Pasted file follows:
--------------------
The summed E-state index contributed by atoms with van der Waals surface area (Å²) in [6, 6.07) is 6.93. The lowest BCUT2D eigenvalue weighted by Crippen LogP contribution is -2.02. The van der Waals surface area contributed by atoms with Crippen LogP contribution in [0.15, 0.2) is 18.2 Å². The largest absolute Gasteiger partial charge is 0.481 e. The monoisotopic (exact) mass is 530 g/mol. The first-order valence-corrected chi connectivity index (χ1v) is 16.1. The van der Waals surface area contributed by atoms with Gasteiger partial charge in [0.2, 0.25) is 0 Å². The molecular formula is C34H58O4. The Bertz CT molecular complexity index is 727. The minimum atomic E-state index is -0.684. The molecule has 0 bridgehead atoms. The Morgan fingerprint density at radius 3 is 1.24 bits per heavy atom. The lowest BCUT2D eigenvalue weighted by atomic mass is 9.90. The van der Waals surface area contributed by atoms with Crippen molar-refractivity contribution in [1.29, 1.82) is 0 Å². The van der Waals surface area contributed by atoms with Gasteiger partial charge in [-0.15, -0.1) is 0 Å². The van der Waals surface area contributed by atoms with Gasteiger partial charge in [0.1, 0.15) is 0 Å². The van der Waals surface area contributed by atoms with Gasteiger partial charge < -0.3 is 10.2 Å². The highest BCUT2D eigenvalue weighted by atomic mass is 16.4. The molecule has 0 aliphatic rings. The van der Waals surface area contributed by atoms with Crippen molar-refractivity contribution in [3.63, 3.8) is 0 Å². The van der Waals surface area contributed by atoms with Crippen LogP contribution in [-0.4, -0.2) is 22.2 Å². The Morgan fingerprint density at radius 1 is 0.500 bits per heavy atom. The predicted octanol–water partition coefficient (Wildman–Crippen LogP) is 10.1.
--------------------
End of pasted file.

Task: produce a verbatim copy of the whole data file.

The summed E-state index contributed by atoms with van der Waals surface area (Å²) in [6, 6.07) is 6.93. The lowest BCUT2D eigenvalue weighted by Crippen LogP contribution is -2.02. The van der Waals surface area contributed by atoms with Crippen LogP contribution in [0.15, 0.2) is 18.2 Å². The largest absolute Gasteiger partial charge is 0.481 e. The monoisotopic (exact) mass is 530 g/mol. The first-order valence-corrected chi connectivity index (χ1v) is 16.1. The van der Waals surface area contributed by atoms with Gasteiger partial charge in [0.2, 0.25) is 0 Å². The molecular formula is C34H58O4. The Bertz CT molecular complexity index is 727. The minimum atomic E-state index is -0.684. The molecule has 0 bridgehead atoms. The Morgan fingerprint density at radius 3 is 1.24 bits per heavy atom. The lowest BCUT2D eigenvalue weighted by atomic mass is 9.90. The van der Waals surface area contributed by atoms with Crippen molar-refractivity contribution in [1.29, 1.82) is 0 Å². The van der Waals surface area contributed by atoms with Gasteiger partial charge in [-0.15, -0.1) is 0 Å². The van der Waals surface area contributed by atoms with Gasteiger partial charge in [0.1, 0.15) is 0 Å². The van der Waals surface area contributed by atoms with Gasteiger partial charge < -0.3 is 10.2 Å². The highest BCUT2D eigenvalue weighted by atomic mass is 16.4. The molecule has 0 aliphatic rings. The van der Waals surface area contributed by atoms with Crippen molar-refractivity contribution in [3.63, 3.8) is 0 Å². The van der Waals surface area contributed by atoms with Crippen LogP contribution in [-0.4, -0.2) is 22.2 Å². The Morgan fingerprint density at radius 1 is 0.500 bits per heavy atom. The predicted octanol–water partition coefficient (Wildman–Crippen LogP) is 10.1.